The official student newspaper of University of Wisconsin-Eau Claire since 1923.

The Spectator

The official student newspaper of University of Wisconsin-Eau Claire since 1923.

The Spectator

The official student newspaper of University of Wisconsin-Eau Claire since 1923.

The Spectator

Haley’s Comments: Why go without meat?

I have a confession to make. Please prepare to roll your eyes if you haven’t already.

I am a vegetarian. Have been for over four and a half years. Perhaps the only thing besides my vegetarianism that I’ve stuck with longer is my favorite color, which is green by the way, and has been since I was seven years old.

Well, now that that’s out in the open, I’d best explain myself before you turn the page. I’m not one of those “in your face” sort of vegetarians. I don’t go on random rants about how horrible I think people who eat meat are. I mean, come on, there’s plenty of great carnivores in this world. Abraham Lincoln was a pretty great guy, and I’m quite sure he wasn’t a vegetarian.

I guess I’m one of those vegetarians who believes and understands that vegetarianism is a life choice. I choose to not eat meat. It works for me, but that gives me no right to expect it to work for anybody else.

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Now, I really don’t appreciate it when I order a vegetarian omelet and as I’m eating discover that for whatever reason there’s ham in it. Do I freak out? Inwardly, sure; but towards the chef or waiter/waitress? No. Like I said, I’m a quiet sort of vegetarian, and wouldn’t want to make someone’s job more difficult and/or risk getting my food spit on anyway.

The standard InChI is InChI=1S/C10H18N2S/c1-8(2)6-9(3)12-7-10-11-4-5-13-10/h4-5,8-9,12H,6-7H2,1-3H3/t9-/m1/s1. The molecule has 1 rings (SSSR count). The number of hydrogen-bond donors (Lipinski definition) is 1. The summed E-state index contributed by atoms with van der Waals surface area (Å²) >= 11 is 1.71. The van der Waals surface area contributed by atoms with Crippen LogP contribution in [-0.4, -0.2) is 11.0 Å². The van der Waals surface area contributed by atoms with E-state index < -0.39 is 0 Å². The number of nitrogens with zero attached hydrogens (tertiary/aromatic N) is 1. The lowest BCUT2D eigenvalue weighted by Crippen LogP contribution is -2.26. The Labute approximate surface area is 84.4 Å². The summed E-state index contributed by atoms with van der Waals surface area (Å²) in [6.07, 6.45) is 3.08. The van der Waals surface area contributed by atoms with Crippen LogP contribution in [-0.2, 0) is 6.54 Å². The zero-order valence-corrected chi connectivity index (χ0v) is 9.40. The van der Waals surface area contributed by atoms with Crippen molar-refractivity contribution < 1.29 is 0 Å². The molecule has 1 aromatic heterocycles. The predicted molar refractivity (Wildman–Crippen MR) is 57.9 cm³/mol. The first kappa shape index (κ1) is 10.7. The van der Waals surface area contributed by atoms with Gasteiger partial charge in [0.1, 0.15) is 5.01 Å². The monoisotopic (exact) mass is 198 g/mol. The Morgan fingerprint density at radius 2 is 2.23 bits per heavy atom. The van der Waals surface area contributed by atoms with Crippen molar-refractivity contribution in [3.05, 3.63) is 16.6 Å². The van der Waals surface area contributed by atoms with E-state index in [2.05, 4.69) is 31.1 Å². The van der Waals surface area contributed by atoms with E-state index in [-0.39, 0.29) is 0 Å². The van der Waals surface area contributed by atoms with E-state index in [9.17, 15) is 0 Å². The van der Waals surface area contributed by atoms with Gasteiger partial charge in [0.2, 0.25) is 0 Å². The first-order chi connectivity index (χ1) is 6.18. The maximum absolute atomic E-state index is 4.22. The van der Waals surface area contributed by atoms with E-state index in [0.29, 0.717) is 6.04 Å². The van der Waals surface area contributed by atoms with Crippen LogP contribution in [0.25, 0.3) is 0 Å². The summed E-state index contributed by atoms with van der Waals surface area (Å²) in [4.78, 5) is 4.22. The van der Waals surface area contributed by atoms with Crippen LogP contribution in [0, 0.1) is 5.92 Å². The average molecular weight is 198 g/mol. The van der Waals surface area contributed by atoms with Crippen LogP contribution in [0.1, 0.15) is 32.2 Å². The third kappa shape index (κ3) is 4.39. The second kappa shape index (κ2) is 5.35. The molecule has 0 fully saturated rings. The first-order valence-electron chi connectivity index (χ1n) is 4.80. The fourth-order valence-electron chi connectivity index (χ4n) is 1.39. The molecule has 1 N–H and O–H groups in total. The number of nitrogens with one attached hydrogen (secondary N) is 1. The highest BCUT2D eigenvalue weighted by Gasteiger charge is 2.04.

I find it funny the reaction I get when I tell people I’m a vegetarian. I say reaction because it’s always the same: “Really?” looking at me in wide-eyed wonder, disbelieving that I could be one of them. This is followed quickly by the invasive question “Why did you decide to become a vegetarian?” as though there’s no possible way to justify my anti-meat ways.

Four and a half years ago was a long time ago. What made me stick with something that I started at the age of 15? My mom was sure it was “just a phase.” I think that even then, even in my teenaged arrogance, I was able to admit to myself the probability of it not being something I’d do forever. Surely there’s something that makes it worthwhile.

Fifteen-year-old me would have coolly answered the question of “why” by saying that she hated the way animals were treated in slaughterhouses. After a while, the word “slaughterhouses” was replaced with “meat-producing farms.” Sometime after that, after having done more research on meat production, the amount of chemicals that animals are fed, which remains in the meat even once it’s reached your kitchen table, became another reason solidifying my veggie ideology.

More recently, I’ve added the impact that meat production has on the environment to my list of reasons.

Really, vegetarianism is something I easily could have given up a long time ago. It’s tough to be an undergrad and still continue to not eat meat.

Sometimes, I end up eating the same thing for a week straight having run out of affordable options. That should be more than enough reason for me to jump off the wagon, but I haven’t yet.

Maybe it’s just a habit. Something that I once felt I needed to do, and now feel compelled to do it, as if eating a piece of bacon would shake up my whole world. And maybe it would. At this stage in the game, I’m sure it would at least shake up my stomach.

I guess the answer I most like to go with is that I’m still a vegetarian because it’s something that I really believe in; something that I’ve found more and more reasons to believe in over the years.

But most of the time, I don’t think I really take in the bigger picture of saving Bambi or saving the planet. It’s just something that I do for myself. And I think that’s legitimate reason enough.

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Haley’s Comments: Why go without meat?